Kent C. Horner/Getty ImagesClayton Kershaw allowed a walk, a single, a double, a triple and a home run in 7 1/3 innings.
Having provided joy to the world, the fishes and the deep blue sea all season long, Clayton Kershaw can expect a little joy for himself: the National League Cy Young Award.
If Jeremiah was a bullfrog and Orel was a bulldog, Clayton is the whole hog.
Kershaw put the final touches on his portfolio today, finishing his 2011 campaign with a 2.28 ERA and 248 strikeouts, both of which lead the league, while winning his 21st game in the Dodgers’ 6-2 victory over San Diego – all but ensuring himself the pitcher’s triple crown.
(It was the Dodgers’ 80th victory of the year, putting them one away from a winning season.)
Today for Philadelphia, Roy Halladay pitched six shutout innings, striking out three, to finish at 19-6, 2.35 with 220 strikeouts. Cliff Lee, scheduled to pitch Monday for the Phillies, has allowed 60 earned runs in 226 2/3 innings for a 2.38 ERA with 232 strikeouts. He needs 16 strikeouts to match Kershaw, and would need to pitch at least 10 2/3 shutout innings to beat him for the major-league ERA title.
So short of Ian Kennedy making a relief appearance against the Dodgers on Monday, Tuesday or Wednesday and stealing a 22nd win, the triple crown belongs to Kershaw, who also leads the National League in park-adjusted ERA.
Meanwhile, though he didn’t reach 250 strikeouts and catch Justin Verlander for the major-league lead, Kershaw finished 2011 with the most strikeouts in Los Angeles Dodger history in a season since Sandy Koufax retired (per the Dodger press notes):
382 Sandy Koufax, 1965
317 Sandy Koufax, 1966
306 Sandy Koufax, 1963
269 Sandy Koufax, 1961
251 Don Drysdale, 1963
248 Clayton Kershaw, 2011
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Kershaw retired the first eight batters he faced today on 29 pitches, striking out four of the eight, before an inexplicable walk to Padres pitcher Cory Luebke, but Kershaw struck out Cameron Maybin to end the third inning.
In the fourth, Kershaw allowed his first hit, a line single by Nick Hundley, but immediately picked him off – Kershaw’s 10th pickoff of the season, according to Vin Scully.
The Padres finally scored against Kershaw in the fifth inning, when Aaron Cunningham hit a no-doubt homer with the bases empty and two out in the fifth. It was Cunningham’s third homer this season and sixth in his career.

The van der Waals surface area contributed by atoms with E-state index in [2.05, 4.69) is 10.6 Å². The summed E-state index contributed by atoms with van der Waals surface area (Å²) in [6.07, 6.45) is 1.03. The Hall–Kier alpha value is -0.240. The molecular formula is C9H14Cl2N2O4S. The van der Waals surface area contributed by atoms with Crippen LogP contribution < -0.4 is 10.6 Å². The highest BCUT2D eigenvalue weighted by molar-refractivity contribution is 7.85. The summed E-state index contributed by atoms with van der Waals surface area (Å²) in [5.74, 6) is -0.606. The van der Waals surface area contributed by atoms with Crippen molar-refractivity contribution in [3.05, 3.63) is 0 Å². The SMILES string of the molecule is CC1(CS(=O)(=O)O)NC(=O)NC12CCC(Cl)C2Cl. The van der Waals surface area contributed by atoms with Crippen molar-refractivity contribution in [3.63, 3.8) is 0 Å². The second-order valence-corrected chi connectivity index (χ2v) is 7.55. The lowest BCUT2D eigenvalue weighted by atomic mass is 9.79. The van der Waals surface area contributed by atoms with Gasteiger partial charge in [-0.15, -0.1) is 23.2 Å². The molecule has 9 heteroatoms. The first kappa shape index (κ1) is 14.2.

Aaron Miles made two plays to take away San Diego hits, highlighted by a spectacular diving stop of a second-inning shot by Orlando Hudson that would have been a double. In the fifth, Miles charged less gracefully on a slow Alberto Gonzalez grounder and threw late to first, but the Dodgers’ got the generous call.
Retiring the side in order in the sixth and seventh innings on 25 tosses, Kershaw entered the final two innings having thrown only 82 pitches. But in the eighth, the two players robbed by Miles got their revenge. Hudson got his overdue double to lead off the inning, then scored the Padres’ second run on Gonzalez’s triple one out later to cut the Dodgers’ lead to 6-2.
Don Mattingly came to the mound, and we bid farewell to Kershaw for 2011.
Kenley Jansen relieved Kershaw, and just as he did against the Giants on Tuesday, he struck out both batters he faced. That put Jansen at 16.10 strikeouts per nine innings this season, making him at this point the all-time single-season record holder in that category with three games remaining in 2011. Jansen has struck out 31 of his past 49 batters, including 31 of his past 37 outs.
Javy Guerra pitched the ninth with a four-run lead, so he didn’t get a save, but he did preserve the victory for the magnificent Kershaw.
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On the Triple Crown and Most Valuable Player scene, Ryan Braun continued to make it a challenge for Matt Kemp. Braun went 2 for 3, including his 33rd home run, in Milwaukee’s rout of Florida, boosting his batting average to .333 and giving anyone leaning toward him for MVP that much more ammunition.
Jose Reyes, meanwhile, went 2 for 4 to improve his batting average to .331.
Kemp got off to a good start, with a double to the left-center gap that raised his average to .326 and drove home Jamey Carroll with RBI No. 120. But then fortune stopped smiling.
- In the third inning, Kemp hit a sky-high ball to the warning track in right-center field that Scully said would have been a home run in Dodger Stadium.
- In the fifth, Kemp reached first on a slow roller that went under the glove of Padres third baseman Alberto Gonzalez, a ball that the official scorer seemed to correctly call an error, though some tweets from the press box indicated that the decision would be reconsidered after the game.
- In the seventh, Kemp struck out against reliever Luke Gregerson on three pitches, leaving him .008 behind Braun.
- In the ninth, granted an extra at-bat when Rod Barajas hit an eighth-inning home run to give the Dodgers a 6-1 lead, Kemp struck out again.
Kemp did come away with the 18th season of at least 120 RBI in Dodger history.
It’s not over for Kemp, however, as far as the Triple Crown. An 0 for 4 from Braun would knock three points off his batting average in one day – if Kemp can rev up his bat in Arizona, he’s back in business.